Discussions involved the importance for the farming industry to prioritise high welfare, achieved by being compassionate to the mental and physical condition of animals. Dr. Reynolds, a professor of large animal production at California’s Western University, stressed the importance of collaboration across research and industry to address welfare issues, a message which resonated with the participating researchers, vets and farmers.

Matt Dobbs, Managing Director of Westpoint Veterinary Group and close partner of Agri-EPI Centre said:

“I was pleased with Agri-EPI hosting leading dairy researchers from across the UK at the new state of the art Dairy Development Centre in Somerset. With a keynote speaker passionate about animal welfare and the backdrop of the new welfare focused Dairy Centre to stimulate discussion, we were delighted that the group committed to continue collaborating to further enhance the UK’s leading reputation for farm animal welfare. Key to the future will be the application of technology and the group agreed to focus on early detection of farm health and welfare issues.”

Agri-EPI’s South West Dairy Development Centre is a state of the art dairy facility that demonstrates profitable and resource efficient milk production, uses the latest technology available to optimise animal welfare and sustainable milk production, integrates robotic milking with precision grazing, and provides state-of-the-art facilities for research, development and demonstration.

Farm visit to Godminster Farm

Agri-EPI and Hands Free Farm announce robotic safety hackathon

While the advancement of autonomous farm vehicles offers clear economic and environmental benefits, its future growth also presents the new challenge of ensuring unmanned machines pose no risk to farmers, and the public crossing their land.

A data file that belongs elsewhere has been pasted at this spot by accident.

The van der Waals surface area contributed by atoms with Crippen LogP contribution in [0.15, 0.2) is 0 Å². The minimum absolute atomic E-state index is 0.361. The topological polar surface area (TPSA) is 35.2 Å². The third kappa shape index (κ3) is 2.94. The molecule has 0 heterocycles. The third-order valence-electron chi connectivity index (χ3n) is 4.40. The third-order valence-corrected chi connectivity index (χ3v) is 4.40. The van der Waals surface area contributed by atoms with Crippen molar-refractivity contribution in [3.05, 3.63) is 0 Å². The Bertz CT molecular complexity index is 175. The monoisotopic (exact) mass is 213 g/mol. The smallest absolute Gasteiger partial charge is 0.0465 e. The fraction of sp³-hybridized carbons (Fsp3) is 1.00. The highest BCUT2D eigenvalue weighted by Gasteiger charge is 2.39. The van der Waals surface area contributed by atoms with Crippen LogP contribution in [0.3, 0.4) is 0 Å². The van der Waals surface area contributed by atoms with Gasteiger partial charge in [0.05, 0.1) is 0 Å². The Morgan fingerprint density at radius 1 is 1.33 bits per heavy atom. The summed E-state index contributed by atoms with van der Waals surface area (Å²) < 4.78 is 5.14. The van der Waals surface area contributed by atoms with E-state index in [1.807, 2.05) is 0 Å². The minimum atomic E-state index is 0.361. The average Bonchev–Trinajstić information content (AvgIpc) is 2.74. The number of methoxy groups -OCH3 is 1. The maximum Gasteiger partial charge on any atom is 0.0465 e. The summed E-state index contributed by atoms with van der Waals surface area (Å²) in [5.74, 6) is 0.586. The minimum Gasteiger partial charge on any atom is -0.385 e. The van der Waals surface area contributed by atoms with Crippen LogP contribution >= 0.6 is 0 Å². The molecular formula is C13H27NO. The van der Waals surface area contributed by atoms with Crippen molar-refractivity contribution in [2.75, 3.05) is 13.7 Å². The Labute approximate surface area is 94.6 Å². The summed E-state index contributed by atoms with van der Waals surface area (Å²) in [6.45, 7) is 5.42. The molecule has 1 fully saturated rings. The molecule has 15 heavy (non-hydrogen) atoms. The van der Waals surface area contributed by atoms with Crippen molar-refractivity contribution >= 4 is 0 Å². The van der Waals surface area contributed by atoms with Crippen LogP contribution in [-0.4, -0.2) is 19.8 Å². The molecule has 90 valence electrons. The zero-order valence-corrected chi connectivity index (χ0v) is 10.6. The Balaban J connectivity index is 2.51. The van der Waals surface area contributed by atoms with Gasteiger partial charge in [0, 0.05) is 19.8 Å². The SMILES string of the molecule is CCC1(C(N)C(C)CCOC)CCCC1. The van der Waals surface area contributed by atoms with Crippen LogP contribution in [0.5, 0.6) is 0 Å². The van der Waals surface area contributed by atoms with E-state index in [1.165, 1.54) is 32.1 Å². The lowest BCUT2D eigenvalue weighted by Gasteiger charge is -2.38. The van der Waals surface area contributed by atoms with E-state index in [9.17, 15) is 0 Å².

During Farm Safety Week (19-23 July 2021) Agri-EPI Centre and the award-winning Hands Free Farm (HFF) project have announced they will hold a hackathon to identify new solutions for robotic farming safety.

As experts in the development of autonomous farm machinery, the HFF team will integrate and evaluate the winning solution at their Midlands plot.

The event is open to any company or individual from any background.

Registration will open on 30 July on the Agri-EPI website.

 

Agri-EPI’s Business Development Director, Lisa Williams, said: “The benefits of autonomous farm machinery are many but as it becomes more commonplace in the future, and while more and more people recognise the mental health benefits of walking outdoors, it’s essential that farm automation poses no threat to the public.

“We’re excited to have Hands Free Farm on board to help us devise the hackathon and look forward to seeing the participants come up with some really innovative ideas.”

Innovate UK-funded HFF is led by Precision Decisions, with partners Farmscan Ag, Harper Adams University and Agri-EPI Centre.  It builds on an earlier project, Hands Free Hectare, in which a hectare of cereal crop was grown without any human entering the hectare of land.

Clive Blacker Clive, Director of lead partner Precision Decisions, said:

“One of the challenges of our project is that, like many typical farms, our 35ha plot includes footpaths and roads with public access.  Safety and security of the operation of autonomous machinery is of paramount importance. Addressing this issue will be critical to implementing autonomous machinery and devices in real-world commercial farming settings in the future, and gaining regulatory, market and public acceptance of the technology. We are very excited to be working with Agri-EPI to develop a robotic safety hackathon and cannot wait to see what new thinking and imagination can be applied to agriculture from any background.”

UK agri-tech experts and growers join forces on salad-saving robot